Related topics

Annual show is ‘all about trains’

November 18, 2018 GMT

Ian Evans couldn’t stand still Saturday.

The kindergartner started bouncing from one foot to the other in the parking lot as he waited on his great-aunt, Linda Travers of New Haven. Ian, 6, knew that through the front door of Coliseum Bingo was a whole room of trains, including toy trains he could play with.

The first apartment Ian’s family lived in was beside a set of railroad tracks, Travers said.

“His dad held him in his arms when a train went by,” she said, explaining the fondness her great-nephew feels for locomotives.

The Maumee Valley Railroad Club Inc. organized the Model Railroad Show & Swap, which included 120 tables of merchandise offered by vendors selling model engines, passenger cars, tracks, buildings, books, maps, lanterns and other memorabilia.


Rick Popp was one of those vendors. Model trains have been the Fort Wayne man’s hobby since 1956, when he was 6 years old.

“I got my first set from Santa Claus,” he said.

These days, Popp also volunteers as part of the No. 765 steam locomotive engine crew, selling T-shirts, “bling and swag” at various events.

Popp also sells items at model train shows. Some things are his, others he sells on consignment for women who suddenly wonder what to do with model train collections after their husbands die. 

From September to May, he travels anywhere within a 31/2-hour radius of Fort Wayne to participate in model train shows.

The area he covers includes Chicago, Detroit and Cincinnati.

Richard Insley, secretary for the Maumee Valley Railroad Club, helped organize Saturday’s local show, which drew about 500 people last year. This year’s show attracted about 35 vendors from across the Midwest displaying goods on 120 tables.

“It’s all about trains, pretty much,” he said. “It’s hobby work, but it’s also artwork. There’s a lot of detail work.”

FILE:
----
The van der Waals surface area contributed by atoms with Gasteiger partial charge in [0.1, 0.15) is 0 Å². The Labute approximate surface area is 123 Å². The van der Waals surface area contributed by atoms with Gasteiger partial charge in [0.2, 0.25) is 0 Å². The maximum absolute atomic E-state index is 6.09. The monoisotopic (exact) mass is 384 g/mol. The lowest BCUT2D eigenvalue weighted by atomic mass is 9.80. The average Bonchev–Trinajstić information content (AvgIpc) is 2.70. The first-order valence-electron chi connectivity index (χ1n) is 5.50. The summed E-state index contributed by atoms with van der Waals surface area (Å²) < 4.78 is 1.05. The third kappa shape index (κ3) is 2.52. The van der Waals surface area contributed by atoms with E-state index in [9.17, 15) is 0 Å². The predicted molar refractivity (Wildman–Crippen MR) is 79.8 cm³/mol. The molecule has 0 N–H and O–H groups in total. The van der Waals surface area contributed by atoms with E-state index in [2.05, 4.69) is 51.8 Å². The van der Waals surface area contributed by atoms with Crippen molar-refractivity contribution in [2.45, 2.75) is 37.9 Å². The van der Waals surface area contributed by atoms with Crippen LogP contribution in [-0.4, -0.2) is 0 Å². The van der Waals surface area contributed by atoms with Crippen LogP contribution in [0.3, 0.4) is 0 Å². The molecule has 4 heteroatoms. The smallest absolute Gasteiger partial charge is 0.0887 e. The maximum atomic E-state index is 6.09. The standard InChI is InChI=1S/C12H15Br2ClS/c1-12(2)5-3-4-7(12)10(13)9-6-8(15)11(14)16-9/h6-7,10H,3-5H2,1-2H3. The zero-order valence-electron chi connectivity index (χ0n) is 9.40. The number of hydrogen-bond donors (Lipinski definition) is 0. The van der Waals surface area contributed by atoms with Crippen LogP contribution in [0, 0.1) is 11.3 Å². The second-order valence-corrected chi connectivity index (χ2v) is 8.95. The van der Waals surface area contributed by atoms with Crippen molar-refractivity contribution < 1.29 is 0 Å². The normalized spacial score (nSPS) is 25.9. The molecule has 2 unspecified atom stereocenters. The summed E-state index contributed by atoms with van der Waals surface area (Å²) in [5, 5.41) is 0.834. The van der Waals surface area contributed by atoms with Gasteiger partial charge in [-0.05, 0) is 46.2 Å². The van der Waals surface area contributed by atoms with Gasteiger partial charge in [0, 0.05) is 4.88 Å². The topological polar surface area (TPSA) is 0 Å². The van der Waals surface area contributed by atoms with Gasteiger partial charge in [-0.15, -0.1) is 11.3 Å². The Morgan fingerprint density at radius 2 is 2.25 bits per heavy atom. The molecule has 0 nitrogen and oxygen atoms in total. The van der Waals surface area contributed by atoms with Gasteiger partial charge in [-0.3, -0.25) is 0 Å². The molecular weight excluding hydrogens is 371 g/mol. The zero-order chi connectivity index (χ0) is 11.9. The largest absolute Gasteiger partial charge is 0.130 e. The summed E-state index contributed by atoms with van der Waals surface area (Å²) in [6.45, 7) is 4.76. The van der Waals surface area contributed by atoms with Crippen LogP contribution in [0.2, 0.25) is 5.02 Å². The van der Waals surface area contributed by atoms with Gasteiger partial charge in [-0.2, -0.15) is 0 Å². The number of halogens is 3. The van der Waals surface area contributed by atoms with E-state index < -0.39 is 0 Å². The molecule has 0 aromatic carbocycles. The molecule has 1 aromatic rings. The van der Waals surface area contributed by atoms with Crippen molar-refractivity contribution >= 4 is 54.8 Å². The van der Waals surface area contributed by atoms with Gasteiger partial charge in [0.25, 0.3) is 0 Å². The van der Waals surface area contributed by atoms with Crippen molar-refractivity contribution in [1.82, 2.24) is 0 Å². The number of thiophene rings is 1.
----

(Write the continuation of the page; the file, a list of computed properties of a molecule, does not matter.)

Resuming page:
Model train displays can become quite elaborate, he said. For example, some collectors insert flickering bulbs inside hand-painted, miniature buildings to simulate flames. They place a miniature fire truck with tiny firefighters beside the burning structure.

“It’s real-life drama,” Insley added.

Most of Saturday’s drama was in the minds of the pint-sized pretend engineers.

Sitting on steps not far from Travers was Harry Myers, who was patiently waiting while his 9-year-old grandson, Brenton Zhang, played with toy trains set up in a designated kids’ area. They traveled about 45 miles to attend the show.


“He loves trains,” Myers said. “His mom and dad say he loves them too much.”

Myers has four of five train sets at home.

“It’s because of him,” he said, gesturing to the third-grader. “He was so enthralled with Thomas (the Tank Engine). We travel around to train shows.”

The Montpelier pair was making a day of it on Saturday. Brenton, whose favorite meal is hamburgers and french fries, was going to spend the night.

“He’s still just a kid,” Myers said. “They try to get kids to grow up too quickly. That’s the advantage of being a grandpa, you can let them be kids.”